What happens behind the scenes at Sweden’s Icehotel

f it is really cold when I am at work – below minus 30 degrees Celsius – I’m very conscious about protecting my extremities,” says Luca Roncoroni, the creative director of Sweden’s famed Icehotel.

The 47-year-old, who is one of the world’s top ice sculptors, has taken a quick break from chipping and chiselling away at this year’s designs to talk to me about what life is like behind the scenes from his base in the icy wilds of Jukkasjärvi.

“My work outfit includes two pairs of woollen socks, winter boots with thick soles, wool underwear, mitts and a buff that covers my neck and the tip of my nose. To top things off, a good hat to stop my body heat escaping.”

Roncoroni, from Lake Como in Italy, stumbled into the world of ice purely by accident having originally trained as an architect. But his career path took a twist in 1995 when he went to Oslo as an exchange student and decided to stay on after falling in love with the snowy landscape.

After trying ice sculpting for the first time in Finse, a remote village between Bergen and Oslo, he became hooked. In 2001, he landed an apprenticeship at the Icehotel and by 2019 he was appointed creative director.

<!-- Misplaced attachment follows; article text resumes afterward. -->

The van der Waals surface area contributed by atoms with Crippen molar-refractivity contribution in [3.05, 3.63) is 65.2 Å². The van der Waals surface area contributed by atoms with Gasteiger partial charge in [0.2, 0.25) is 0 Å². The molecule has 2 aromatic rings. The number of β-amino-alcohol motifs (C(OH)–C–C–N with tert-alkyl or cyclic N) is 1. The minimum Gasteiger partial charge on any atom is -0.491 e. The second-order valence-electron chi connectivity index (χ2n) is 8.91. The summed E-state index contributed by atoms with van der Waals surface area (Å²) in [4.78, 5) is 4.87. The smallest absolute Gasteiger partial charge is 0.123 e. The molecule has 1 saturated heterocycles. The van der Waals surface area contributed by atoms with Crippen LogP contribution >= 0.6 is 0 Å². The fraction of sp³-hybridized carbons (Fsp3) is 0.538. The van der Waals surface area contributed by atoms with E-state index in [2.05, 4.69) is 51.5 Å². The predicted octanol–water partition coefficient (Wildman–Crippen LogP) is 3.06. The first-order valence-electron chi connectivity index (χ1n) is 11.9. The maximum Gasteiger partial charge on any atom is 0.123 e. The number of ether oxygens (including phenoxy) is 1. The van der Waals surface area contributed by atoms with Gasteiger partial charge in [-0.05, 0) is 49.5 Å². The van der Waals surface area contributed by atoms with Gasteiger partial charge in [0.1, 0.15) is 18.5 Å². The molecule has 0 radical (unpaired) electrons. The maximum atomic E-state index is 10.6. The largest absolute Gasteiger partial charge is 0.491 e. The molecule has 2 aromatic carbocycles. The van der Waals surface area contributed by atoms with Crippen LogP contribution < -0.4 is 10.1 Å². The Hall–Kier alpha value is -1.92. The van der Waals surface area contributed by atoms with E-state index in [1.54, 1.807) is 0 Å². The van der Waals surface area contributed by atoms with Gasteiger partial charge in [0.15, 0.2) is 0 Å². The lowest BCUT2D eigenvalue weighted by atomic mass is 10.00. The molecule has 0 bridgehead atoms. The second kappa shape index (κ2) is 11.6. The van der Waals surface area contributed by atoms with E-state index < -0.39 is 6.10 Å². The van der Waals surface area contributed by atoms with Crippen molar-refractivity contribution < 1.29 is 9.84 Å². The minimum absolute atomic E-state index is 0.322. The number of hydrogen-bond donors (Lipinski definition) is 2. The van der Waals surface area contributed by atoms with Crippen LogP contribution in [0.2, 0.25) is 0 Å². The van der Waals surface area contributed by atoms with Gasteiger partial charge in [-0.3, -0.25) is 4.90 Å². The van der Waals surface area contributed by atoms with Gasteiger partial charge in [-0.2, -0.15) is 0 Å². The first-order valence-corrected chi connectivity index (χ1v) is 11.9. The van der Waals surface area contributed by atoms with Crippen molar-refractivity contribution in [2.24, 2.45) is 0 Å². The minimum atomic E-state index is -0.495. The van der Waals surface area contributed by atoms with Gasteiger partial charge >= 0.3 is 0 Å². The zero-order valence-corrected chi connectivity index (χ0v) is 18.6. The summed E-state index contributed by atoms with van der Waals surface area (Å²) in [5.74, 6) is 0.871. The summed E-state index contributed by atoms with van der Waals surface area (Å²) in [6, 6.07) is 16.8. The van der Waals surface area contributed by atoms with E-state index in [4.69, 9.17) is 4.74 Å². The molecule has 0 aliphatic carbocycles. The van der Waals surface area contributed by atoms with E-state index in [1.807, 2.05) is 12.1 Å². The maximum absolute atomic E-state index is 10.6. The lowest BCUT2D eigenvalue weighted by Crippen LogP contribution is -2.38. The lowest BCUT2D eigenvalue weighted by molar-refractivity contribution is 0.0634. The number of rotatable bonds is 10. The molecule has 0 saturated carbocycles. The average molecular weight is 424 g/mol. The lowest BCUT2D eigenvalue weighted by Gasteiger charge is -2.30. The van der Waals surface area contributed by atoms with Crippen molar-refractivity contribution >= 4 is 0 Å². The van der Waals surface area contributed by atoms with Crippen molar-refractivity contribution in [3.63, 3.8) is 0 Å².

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Over the years, he has built a range of impressive ice structures all over the world, and his clients include British sculptor Anish Kapoor and fashion brand Chanel.

“It is obviously most important to be comfortable in the cold,” Roncoroni says of his job, “but above anything else I think it is essential to have a desire to learn and take time to practise, practise and practise.

“As there is no school for this, the best thing to do is to learn by teaming up with a more experienced person.”

And he’s had plenty of practice at the Icehotel. This mammoth project in northern Sweden started out in 1989 as the world’s first and largest hotel made of ice and snow. Before coronavirus struck, it received between 50,000 to 60,000 visitors per year; rooms started from £500 a night and ran up to £1,030 for a deluxe suite, complete with a “warm bathroom”, sauna and bathtub.

To build this frozen playground, around 800 tons of ice are harvested from the nearby Torne River ever year in spring with the help of specialised machinery to cut and lift each of the enormous tombstone-like blocks.

“The river gives us such amazing materials to build with. Sometimes [the] builders look like they are dancing the tango with the ice blocks as they manoeuvre the giant pieces into place,” Roncoroni chuckles.

“Luckily we never run out of ice. Every year in March we harvest around 1,200 ice blocks from the Torne River when the ice thickness is about 70 to 80cm. We store these bricks in our warehouse.

“Then, the following autumn, we can start the building process with that ice.”

There are two sections to the Icehotel. One half – known as “365” – has 20 rooms. It remains intact all-year round thanks to a refrigeration plant powered by solar panels. The other side of the hotel, the original part and the one everyone comes to see, is a “pop up” concept, with each room designed by a different artist every year.